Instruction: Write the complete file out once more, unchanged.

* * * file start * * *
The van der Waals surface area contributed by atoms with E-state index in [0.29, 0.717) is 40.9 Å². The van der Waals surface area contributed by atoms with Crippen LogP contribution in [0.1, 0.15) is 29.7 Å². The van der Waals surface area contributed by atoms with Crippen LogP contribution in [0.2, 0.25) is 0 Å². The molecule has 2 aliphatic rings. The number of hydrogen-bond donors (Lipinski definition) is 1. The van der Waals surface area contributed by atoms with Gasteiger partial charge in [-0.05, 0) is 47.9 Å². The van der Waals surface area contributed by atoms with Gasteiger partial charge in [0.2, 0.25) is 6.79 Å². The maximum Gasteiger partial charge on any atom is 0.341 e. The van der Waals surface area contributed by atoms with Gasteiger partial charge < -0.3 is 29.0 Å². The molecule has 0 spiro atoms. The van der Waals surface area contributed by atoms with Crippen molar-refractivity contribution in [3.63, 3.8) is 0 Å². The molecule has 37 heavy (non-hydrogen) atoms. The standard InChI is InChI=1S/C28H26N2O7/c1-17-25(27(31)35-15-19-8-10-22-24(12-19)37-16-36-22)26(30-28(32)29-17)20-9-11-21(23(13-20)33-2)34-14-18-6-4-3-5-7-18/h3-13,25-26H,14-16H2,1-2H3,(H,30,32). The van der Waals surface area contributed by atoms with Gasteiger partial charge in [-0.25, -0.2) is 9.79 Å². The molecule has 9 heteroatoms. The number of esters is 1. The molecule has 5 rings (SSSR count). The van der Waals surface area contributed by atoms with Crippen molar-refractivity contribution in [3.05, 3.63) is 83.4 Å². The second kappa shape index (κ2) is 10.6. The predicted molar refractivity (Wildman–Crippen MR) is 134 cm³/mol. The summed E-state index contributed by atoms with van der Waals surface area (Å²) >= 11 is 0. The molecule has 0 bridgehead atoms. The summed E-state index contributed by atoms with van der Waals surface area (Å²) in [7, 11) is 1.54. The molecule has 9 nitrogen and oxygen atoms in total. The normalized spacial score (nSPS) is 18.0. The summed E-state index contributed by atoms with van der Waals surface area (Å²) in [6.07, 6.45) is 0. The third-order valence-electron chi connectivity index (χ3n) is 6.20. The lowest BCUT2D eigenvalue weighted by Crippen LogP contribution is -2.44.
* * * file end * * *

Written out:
The van der Waals surface area contributed by atoms with E-state index in [0.29, 0.717) is 40.9 Å². The van der Waals surface area contributed by atoms with Crippen LogP contribution in [0.1, 0.15) is 29.7 Å². The van der Waals surface area contributed by atoms with Crippen LogP contribution in [0.2, 0.25) is 0 Å². The molecule has 2 aliphatic rings. The number of hydrogen-bond donors (Lipinski definition) is 1. The van der Waals surface area contributed by atoms with Gasteiger partial charge in [-0.05, 0) is 47.9 Å². The van der Waals surface area contributed by atoms with Gasteiger partial charge in [0.2, 0.25) is 6.79 Å². The maximum Gasteiger partial charge on any atom is 0.341 e. The van der Waals surface area contributed by atoms with Gasteiger partial charge < -0.3 is 29.0 Å². The molecule has 0 spiro atoms. The van der Waals surface area contributed by atoms with Crippen molar-refractivity contribution in [3.63, 3.8) is 0 Å². The molecule has 37 heavy (non-hydrogen) atoms. The standard InChI is InChI=1S/C28H26N2O7/c1-17-25(27(31)35-15-19-8-10-22-24(12-19)37-16-36-22)26(30-28(32)29-17)20-9-11-21(23(13-20)33-2)34-14-18-6-4-3-5-7-18/h3-13,25-26H,14-16H2,1-2H3,(H,30,32). The van der Waals surface area contributed by atoms with Gasteiger partial charge in [-0.25, -0.2) is 9.79 Å². The molecule has 9 heteroatoms. The number of esters is 1. The molecule has 5 rings (SSSR count). The van der Waals surface area contributed by atoms with Crippen molar-refractivity contribution in [3.05, 3.63) is 83.4 Å². The second kappa shape index (κ2) is 10.6. The predicted molar refractivity (Wildman–Crippen MR) is 134 cm³/mol. The summed E-state index contributed by atoms with van der Waals surface area (Å²) >= 11 is 0. The molecule has 0 bridgehead atoms. The summed E-state index contributed by atoms with van der Waals surface area (Å²) in [7, 11) is 1.54. The molecule has 9 nitrogen and oxygen atoms in total. The normalized spacial score (nSPS) is 18.0. The summed E-state index contributed by atoms with van der Waals surface area (Å²) in [6.07, 6.45) is 0. The third-order valence-electron chi connectivity index (χ3n) is 6.20. The lowest BCUT2D eigenvalue weighted by Crippen LogP contribution is -2.44.